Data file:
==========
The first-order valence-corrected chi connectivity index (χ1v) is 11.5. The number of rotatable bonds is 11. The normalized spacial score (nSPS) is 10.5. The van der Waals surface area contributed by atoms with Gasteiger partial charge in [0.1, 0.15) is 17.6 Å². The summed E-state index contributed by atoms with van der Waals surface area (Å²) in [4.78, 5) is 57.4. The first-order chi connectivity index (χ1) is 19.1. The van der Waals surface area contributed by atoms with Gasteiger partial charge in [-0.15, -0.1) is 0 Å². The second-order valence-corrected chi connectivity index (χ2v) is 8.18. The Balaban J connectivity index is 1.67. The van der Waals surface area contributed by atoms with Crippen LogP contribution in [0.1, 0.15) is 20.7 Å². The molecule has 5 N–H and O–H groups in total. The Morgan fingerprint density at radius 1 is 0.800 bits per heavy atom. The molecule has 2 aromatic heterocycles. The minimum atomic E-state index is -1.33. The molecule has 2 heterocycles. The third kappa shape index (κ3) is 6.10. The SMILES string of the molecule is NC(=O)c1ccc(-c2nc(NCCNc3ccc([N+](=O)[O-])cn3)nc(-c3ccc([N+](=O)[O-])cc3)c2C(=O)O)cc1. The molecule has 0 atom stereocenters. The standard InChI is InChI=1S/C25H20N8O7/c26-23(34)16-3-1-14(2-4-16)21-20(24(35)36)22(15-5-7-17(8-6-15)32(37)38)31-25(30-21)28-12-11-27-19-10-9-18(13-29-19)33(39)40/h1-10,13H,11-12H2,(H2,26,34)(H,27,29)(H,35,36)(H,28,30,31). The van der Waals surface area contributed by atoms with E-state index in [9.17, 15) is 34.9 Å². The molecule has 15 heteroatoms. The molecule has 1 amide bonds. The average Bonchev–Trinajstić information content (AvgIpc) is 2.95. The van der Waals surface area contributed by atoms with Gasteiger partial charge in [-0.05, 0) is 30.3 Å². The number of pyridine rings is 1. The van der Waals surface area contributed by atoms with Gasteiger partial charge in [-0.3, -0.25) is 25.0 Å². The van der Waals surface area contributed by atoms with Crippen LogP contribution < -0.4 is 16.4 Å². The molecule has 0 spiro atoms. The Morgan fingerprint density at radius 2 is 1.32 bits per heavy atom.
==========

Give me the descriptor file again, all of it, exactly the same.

The first-order valence-corrected chi connectivity index (χ1v) is 11.5. The number of rotatable bonds is 11. The normalized spacial score (nSPS) is 10.5. The van der Waals surface area contributed by atoms with Gasteiger partial charge in [0.1, 0.15) is 17.6 Å². The summed E-state index contributed by atoms with van der Waals surface area (Å²) in [4.78, 5) is 57.4. The first-order chi connectivity index (χ1) is 19.1. The van der Waals surface area contributed by atoms with Gasteiger partial charge in [-0.15, -0.1) is 0 Å². The second-order valence-corrected chi connectivity index (χ2v) is 8.18. The Balaban J connectivity index is 1.67. The van der Waals surface area contributed by atoms with Crippen LogP contribution in [0.1, 0.15) is 20.7 Å². The molecule has 5 N–H and O–H groups in total. The Morgan fingerprint density at radius 1 is 0.800 bits per heavy atom. The molecule has 2 aromatic heterocycles. The minimum atomic E-state index is -1.33. The molecule has 2 heterocycles. The third kappa shape index (κ3) is 6.10. The SMILES string of the molecule is NC(=O)c1ccc(-c2nc(NCCNc3ccc([N+](=O)[O-])cn3)nc(-c3ccc([N+](=O)[O-])cc3)c2C(=O)O)cc1. The molecule has 0 atom stereocenters. The standard InChI is InChI=1S/C25H20N8O7/c26-23(34)16-3-1-14(2-4-16)21-20(24(35)36)22(15-5-7-17(8-6-15)32(37)38)31-25(30-21)28-12-11-27-19-10-9-18(13-29-19)33(39)40/h1-10,13H,11-12H2,(H2,26,34)(H,27,29)(H,35,36)(H,28,30,31). The van der Waals surface area contributed by atoms with E-state index in [9.17, 15) is 34.9 Å². The molecule has 15 heteroatoms. The molecule has 1 amide bonds. The average Bonchev–Trinajstić information content (AvgIpc) is 2.95. The van der Waals surface area contributed by atoms with Gasteiger partial charge in [-0.05, 0) is 30.3 Å². The number of pyridine rings is 1. The van der Waals surface area contributed by atoms with Gasteiger partial charge in [-0.3, -0.25) is 25.0 Å². The van der Waals surface area contributed by atoms with Crippen LogP contribution < -0.4 is 16.4 Å². The molecule has 0 spiro atoms. The Morgan fingerprint density at radius 2 is 1.32 bits per heavy atom.